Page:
A False Economy

Voice Card  -  Volume 32  -  John Card Number 12  -  Mon, Jul 18, 1994 1:51 AM

This is ONE OF 2 responses to VC 32 Drury 14 ("The scared public")...


I am also fed up with violent criminals and understand your temptation to lock them up and throw away the key. But I think this three strikes law is not the right approach. Roger raises several valid arguments against it in his card and there are many other objections as well.

But I especially disagree with your statement that "It is probably cheaper to lock these people away for life than try to "help" them (what a laugh) or let them wreck someone else's life again."

Whatever else you may think about the wisdom of mandatory sentencing, it seems increasingly clear that not only will this law NOT be cheaper for society, it will be very expensive. I'm not talking expensive in terms of bad karma (although I think referring to human beings as disposable trash and scoffing at *any* attempt to help them is very bad karma indeed). I'm talking expensive in terms of money. Cash. Taxes.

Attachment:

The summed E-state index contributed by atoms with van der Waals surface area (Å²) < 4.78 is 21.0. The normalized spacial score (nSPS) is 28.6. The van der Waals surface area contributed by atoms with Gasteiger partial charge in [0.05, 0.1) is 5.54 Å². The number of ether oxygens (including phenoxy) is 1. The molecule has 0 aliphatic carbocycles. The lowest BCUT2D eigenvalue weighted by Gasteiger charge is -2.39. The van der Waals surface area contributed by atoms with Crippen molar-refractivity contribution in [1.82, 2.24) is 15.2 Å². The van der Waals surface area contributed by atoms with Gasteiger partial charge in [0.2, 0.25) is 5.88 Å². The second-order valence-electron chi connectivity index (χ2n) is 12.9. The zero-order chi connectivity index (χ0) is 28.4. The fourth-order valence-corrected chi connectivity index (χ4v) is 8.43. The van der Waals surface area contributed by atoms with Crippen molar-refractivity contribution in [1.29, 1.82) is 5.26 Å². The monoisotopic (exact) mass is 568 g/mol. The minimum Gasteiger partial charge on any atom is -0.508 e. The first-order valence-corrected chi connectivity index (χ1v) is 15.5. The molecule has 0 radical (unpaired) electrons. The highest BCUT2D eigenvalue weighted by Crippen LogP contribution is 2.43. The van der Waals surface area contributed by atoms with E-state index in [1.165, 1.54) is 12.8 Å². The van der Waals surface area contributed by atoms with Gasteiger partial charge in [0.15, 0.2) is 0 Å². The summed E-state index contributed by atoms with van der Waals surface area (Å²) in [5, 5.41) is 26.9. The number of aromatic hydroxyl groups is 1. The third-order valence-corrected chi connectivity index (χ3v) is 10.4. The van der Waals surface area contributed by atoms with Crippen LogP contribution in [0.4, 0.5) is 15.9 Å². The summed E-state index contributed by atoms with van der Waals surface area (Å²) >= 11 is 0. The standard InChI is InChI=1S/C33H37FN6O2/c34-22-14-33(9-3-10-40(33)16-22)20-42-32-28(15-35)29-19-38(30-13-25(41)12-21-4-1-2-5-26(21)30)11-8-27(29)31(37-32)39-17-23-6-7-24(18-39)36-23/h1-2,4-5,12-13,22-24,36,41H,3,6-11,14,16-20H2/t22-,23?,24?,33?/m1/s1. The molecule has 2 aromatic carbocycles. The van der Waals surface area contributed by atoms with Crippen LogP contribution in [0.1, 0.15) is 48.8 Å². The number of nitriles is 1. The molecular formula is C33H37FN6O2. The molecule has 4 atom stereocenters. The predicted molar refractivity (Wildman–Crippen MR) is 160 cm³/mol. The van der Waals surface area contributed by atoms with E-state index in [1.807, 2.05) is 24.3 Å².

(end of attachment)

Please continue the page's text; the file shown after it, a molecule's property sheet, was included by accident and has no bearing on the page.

The three strikes law has the unfortunate side-effect of greatly increasing the number of expensive jury trials. The way the current law is written, a lot of relatively petty criminals suddenly find themselves looking at life in prison for stealing a sixpack or smoking a joint. Are they going to forfeit their right to an expensive trial?

Take, for example, the recent case of a guy who was serving 120 days for petty theft (his first conviction). He was caught smoking a joint in jail. Guess what? Possession of any quantity of Marijauna is a felony in California. Strike Two. And possession of drug paraphanalia (in this case, rolling paper for the joint) is also a felony. Strike Three. The current three strikes law dictates a minimum of fifteen years with no parole in this case. This guy also happens to be the sole support of an infant daughter: too bad! I am not condoning his actions, but a minimum of fifteen years for smoking a joint seems cruel and stupid. The judge in the case has refused to follow the law and it will now be argued perhaps up to the supreme court - at considerable taxpayer expense.

As for all the new prisons it will take to hold these throwaway people, you postulate that taxpayers will be "more than willing to shoulder another tax to build more prisons." I beg to differ. Our prisons have been overflowing for years now and I have yet to see any tax protestors shouting "RAISE MY TAXES!" Many people love prisons, but not in their own backyard and not with their own hard-earned money.

I agree that there are some people who belong in prison and should stay there for a long, long time. But attacking complex problems with simplitistic, broad-brush, easy-fix solutions is almost always far more expensive than anyone bargains for.